In the wake of the movement in the field of counselling towards integrative and eclectic practice the search for unifying theories continues. Gardner's theory of multiple intelligences (MI), only recently applied to the field of counselling, has a contribution to make in evolving a framework for eclecticism. MI theory may also have a particular contribution to make towards helping counsellors strengthen the therapeutic alliance and enhance flexibility in responding to clients' needs. Gaining an understanding of clients' preferred cognitive and communication styles, or 'intelligences', enhances an ability to tailor treatment. This presentation argues that increases in the therapeutic alliance and foundations for eclecticism could emerge from using MI theory and practice, and holds new possibilities for counsellor education.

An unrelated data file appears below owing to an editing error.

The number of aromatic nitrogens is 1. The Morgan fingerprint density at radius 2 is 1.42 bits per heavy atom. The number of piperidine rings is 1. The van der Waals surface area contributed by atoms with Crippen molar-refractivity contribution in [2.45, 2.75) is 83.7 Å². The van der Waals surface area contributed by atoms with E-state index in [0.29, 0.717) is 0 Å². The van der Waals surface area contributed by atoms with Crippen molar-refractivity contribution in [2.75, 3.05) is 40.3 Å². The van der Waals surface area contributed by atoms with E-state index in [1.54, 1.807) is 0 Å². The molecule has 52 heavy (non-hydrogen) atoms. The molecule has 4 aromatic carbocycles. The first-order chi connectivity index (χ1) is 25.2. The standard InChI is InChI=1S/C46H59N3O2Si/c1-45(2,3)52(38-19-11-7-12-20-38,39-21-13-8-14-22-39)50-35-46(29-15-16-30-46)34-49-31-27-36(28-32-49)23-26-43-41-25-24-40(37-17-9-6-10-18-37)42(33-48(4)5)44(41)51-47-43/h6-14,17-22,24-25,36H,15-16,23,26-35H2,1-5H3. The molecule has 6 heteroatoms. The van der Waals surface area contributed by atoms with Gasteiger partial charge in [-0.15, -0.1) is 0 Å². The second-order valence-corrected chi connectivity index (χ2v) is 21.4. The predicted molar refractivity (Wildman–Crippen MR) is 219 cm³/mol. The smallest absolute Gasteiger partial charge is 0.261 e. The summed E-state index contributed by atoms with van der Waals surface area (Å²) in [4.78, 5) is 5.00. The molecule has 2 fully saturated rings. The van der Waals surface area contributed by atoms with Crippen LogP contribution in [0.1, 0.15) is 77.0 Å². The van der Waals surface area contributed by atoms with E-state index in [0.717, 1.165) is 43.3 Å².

Published in Full, Peer-reviewed


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The Author:

Mr Mark Pearson